The first was an interview with Senator Jim Webb about the bill he has just introduced to study why, as he put it, “the United States has 5% of the world’s population, yet we have 25% of the world’s known prison population. Something is wrong!” He went on to say that building prisons and handing out longer prison terms has been politically popular for quite a while now, but there’s no evidence this trend toward incarceration has done anything at all to make our communities safer. Rehabilitation and treatment programs have taken a back seat to just locking people up, often for non-violent and even victimless crimes.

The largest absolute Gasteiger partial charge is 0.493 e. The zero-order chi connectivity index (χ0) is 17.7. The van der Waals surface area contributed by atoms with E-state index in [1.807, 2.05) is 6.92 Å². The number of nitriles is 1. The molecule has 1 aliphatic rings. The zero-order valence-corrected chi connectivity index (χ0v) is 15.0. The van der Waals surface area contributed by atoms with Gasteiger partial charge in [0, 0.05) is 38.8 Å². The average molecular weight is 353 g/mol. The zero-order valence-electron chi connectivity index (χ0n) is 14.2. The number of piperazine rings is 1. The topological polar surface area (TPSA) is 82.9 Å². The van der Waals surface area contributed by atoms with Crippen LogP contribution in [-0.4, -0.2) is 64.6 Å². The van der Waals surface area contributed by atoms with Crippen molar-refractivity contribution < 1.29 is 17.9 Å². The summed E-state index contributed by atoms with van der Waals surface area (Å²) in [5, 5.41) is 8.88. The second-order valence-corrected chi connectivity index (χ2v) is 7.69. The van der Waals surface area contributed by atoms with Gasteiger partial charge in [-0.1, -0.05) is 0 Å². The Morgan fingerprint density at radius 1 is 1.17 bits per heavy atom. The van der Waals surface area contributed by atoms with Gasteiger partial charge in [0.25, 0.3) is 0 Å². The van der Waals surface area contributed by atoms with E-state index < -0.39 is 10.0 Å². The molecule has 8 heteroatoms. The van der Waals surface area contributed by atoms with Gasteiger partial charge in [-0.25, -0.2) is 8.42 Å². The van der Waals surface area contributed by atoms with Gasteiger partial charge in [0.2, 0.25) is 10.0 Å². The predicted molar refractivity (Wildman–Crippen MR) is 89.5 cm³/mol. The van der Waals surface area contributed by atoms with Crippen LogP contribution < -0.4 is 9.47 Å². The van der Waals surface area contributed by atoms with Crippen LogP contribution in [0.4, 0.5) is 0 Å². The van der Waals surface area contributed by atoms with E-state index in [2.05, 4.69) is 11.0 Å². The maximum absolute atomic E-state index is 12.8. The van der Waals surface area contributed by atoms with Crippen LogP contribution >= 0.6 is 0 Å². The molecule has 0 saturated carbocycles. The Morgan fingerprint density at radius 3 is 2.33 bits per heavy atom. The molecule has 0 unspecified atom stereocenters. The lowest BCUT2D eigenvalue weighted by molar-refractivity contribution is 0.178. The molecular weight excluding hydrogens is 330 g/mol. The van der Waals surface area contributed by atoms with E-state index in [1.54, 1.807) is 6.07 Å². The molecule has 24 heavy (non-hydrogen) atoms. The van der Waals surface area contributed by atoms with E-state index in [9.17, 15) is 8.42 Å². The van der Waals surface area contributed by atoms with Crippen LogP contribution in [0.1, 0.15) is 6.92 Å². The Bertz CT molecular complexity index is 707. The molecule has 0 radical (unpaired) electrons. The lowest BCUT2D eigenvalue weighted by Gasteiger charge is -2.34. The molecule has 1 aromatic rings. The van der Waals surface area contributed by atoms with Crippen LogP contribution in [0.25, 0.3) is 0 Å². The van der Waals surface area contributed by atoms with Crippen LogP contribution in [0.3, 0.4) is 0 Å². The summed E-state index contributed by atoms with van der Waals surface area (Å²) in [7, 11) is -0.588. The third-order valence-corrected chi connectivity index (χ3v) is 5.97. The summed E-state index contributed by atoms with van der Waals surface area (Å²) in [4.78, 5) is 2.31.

The second interview was with a Boston doctor (Atul Gawande) who has just published an article asking if solitary confinement, as it is widely practiced in this country, is torture. He clearly believes it is. It creates, at the extreme, people with psychoses who did not have them before. And, again, there is no evidence of any positive benefit from the practice, in terms of reducing violence in prisons or by any other scientific measure. Yet, again, it is not only politically popular but considered a career-ending move for a warden to stop or even reduce the practice.
Food for thought. More humane treatment for this segment of our population might actually improve the quality of life, not just for them, but for all of us. Not to mention being a more cost-effective use of scarce government resources.
Cross-posted at my website.